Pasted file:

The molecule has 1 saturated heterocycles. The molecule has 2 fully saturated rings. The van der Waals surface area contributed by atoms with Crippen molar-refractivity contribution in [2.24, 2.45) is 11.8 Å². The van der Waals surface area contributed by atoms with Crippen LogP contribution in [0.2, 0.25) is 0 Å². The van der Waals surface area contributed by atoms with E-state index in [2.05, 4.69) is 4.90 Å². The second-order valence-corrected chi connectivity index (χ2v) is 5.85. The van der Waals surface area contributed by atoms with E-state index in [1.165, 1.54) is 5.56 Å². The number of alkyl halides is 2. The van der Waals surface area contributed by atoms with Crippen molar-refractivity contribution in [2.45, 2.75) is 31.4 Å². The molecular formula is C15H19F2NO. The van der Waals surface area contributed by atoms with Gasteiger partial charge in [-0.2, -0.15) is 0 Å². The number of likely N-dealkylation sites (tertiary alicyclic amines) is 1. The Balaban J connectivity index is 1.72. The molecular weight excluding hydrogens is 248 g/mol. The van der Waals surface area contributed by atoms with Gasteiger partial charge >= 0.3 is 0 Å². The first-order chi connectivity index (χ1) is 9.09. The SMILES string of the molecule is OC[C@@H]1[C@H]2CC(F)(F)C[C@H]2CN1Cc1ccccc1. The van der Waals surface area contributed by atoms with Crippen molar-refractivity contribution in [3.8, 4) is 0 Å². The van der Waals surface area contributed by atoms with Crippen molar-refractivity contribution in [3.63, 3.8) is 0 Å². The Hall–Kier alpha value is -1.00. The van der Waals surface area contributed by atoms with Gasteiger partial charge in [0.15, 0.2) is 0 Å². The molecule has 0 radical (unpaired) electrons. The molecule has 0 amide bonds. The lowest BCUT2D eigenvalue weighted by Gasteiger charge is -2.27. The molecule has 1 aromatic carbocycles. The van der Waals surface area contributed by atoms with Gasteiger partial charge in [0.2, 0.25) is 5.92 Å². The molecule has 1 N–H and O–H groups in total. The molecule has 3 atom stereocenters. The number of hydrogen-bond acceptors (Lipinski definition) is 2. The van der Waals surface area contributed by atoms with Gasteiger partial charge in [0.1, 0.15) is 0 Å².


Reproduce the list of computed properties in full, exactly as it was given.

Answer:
The molecule has 1 saturated heterocycles. The molecule has 2 fully saturated rings. The van der Waals surface area contributed by atoms with Crippen molar-refractivity contribution in [2.24, 2.45) is 11.8 Å². The van der Waals surface area contributed by atoms with Crippen LogP contribution in [0.2, 0.25) is 0 Å². The van der Waals surface area contributed by atoms with E-state index in [2.05, 4.69) is 4.90 Å². The second-order valence-corrected chi connectivity index (χ2v) is 5.85. The van der Waals surface area contributed by atoms with E-state index in [1.165, 1.54) is 5.56 Å². The number of alkyl halides is 2. The van der Waals surface area contributed by atoms with Crippen molar-refractivity contribution in [2.45, 2.75) is 31.4 Å². The molecular formula is C15H19F2NO. The van der Waals surface area contributed by atoms with Gasteiger partial charge in [-0.2, -0.15) is 0 Å². The number of likely N-dealkylation sites (tertiary alicyclic amines) is 1. The Balaban J connectivity index is 1.72. The molecular weight excluding hydrogens is 248 g/mol. The van der Waals surface area contributed by atoms with Gasteiger partial charge >= 0.3 is 0 Å². The first-order chi connectivity index (χ1) is 9.09. The SMILES string of the molecule is OC[C@@H]1[C@H]2CC(F)(F)C[C@H]2CN1Cc1ccccc1. The van der Waals surface area contributed by atoms with Crippen molar-refractivity contribution in [3.8, 4) is 0 Å². The van der Waals surface area contributed by atoms with Crippen molar-refractivity contribution in [3.63, 3.8) is 0 Å². The Hall–Kier alpha value is -1.00. The van der Waals surface area contributed by atoms with Gasteiger partial charge in [0.15, 0.2) is 0 Å². The molecule has 0 radical (unpaired) electrons. The molecule has 0 amide bonds. The lowest BCUT2D eigenvalue weighted by Gasteiger charge is -2.27. The molecule has 1 aromatic carbocycles. The van der Waals surface area contributed by atoms with Gasteiger partial charge in [0.2, 0.25) is 5.92 Å². The molecule has 1 N–H and O–H groups in total. The molecule has 3 atom stereocenters. The number of hydrogen-bond acceptors (Lipinski definition) is 2. The van der Waals surface area contributed by atoms with Gasteiger partial charge in [0.1, 0.15) is 0 Å².